Some of our all-time best memories have come from Punderson State Park
, a 741-acre treasure in Newbury, Ohio. It started when our son Scott was very young -- back when it was tough to reconcile our penchant for travel and my husband's meager high school English teacher's salary, so we tried our hand as tent campers. No "candy campers" we; we slept in bags on the ground, and we vowed that no string of flamingo-shaped lights would ever touch our 8 by 10 canvas quarters even when electricity could be tapped.
After our daughter Christine was born four years later, she joined the summer forays (although we finally gave up trying to squeeze all four of us in a single tent and purchased a smaller one just for the kids). Then, as youngsters often do, they started to balk at being cooped up with their parents (the real problem, of course, was no TV or a refrigerator to raid). And so it was that our camping days came to an end. We consoled ourselves by looking at pictures of our 3-year-old daughter struggling to re-zip the tent -- complying with Mom’s rule that was intended to keep the creepy crawlers out -- and those showing her 7-year-old brother swinging, Tarzan-like, from the strong vines that hung from the trees surrounding the Punderson campground.
Long after they, and we, had traded in the camping experience for indoor plumbing and HBO, Punderson continued to play a part in our lives. Winter was no exception; on more than one occasion, our daughter was invited to accompany one of her school friends to the winter sports chalet area, where an outdoor lighted toboggan hill and an abundance of snow made for screaming good times (it's still in operation, by the way).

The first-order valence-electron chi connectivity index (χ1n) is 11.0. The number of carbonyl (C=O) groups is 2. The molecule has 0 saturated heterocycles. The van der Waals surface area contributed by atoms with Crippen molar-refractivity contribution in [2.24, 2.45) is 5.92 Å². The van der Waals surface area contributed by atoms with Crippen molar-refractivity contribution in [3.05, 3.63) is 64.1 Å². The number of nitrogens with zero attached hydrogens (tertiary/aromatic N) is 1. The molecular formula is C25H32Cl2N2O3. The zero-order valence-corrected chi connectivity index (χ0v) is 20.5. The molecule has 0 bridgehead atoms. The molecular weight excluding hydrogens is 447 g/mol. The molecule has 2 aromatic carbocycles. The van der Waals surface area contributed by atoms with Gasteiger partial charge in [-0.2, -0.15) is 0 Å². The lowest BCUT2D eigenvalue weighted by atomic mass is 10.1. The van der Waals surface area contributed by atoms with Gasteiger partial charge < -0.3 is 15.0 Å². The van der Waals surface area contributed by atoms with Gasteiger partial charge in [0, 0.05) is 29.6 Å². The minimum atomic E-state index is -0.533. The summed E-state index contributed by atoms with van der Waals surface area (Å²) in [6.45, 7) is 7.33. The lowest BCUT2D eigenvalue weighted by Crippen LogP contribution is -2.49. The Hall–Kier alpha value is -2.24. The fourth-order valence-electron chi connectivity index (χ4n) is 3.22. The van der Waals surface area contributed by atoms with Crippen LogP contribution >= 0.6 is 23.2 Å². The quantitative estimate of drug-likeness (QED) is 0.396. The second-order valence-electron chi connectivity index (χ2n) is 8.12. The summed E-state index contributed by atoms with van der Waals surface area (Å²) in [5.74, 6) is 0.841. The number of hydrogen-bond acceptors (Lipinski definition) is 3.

Much later, the manor house served a different purpose -- as a crash pad the night after our daughter's wedding. Both she and her brother had opted to get married on or as close to as possible our own wedding date of Aug. 18 (our daughter reasoned that since the date apparently has worked for us, it couldn't hurt). In any event, we wanted to "celebrate" our anniversary and the fact that both our children were now out on their own -- and perhaps most of all, recuperate from all the wedding brouhaha. Where better to do that than at the Punderson manor house?
Both the park and the lake are named for Lemuel Punderson, who, in 1808 -- five years after Ohio achieved statehood -- became Newbury Township's first permanent settler. According to the Ohio Department of Natural Resources, the Punderson family developed a small estate on the edge of the lake, which later developed into a get-away area for folks in the nearby Cleveland area. Punderson Lake is one of the Buckeye State's few natural lakes, formed when a large block of ice broke off a glacier to create a depression that filled with meltwater.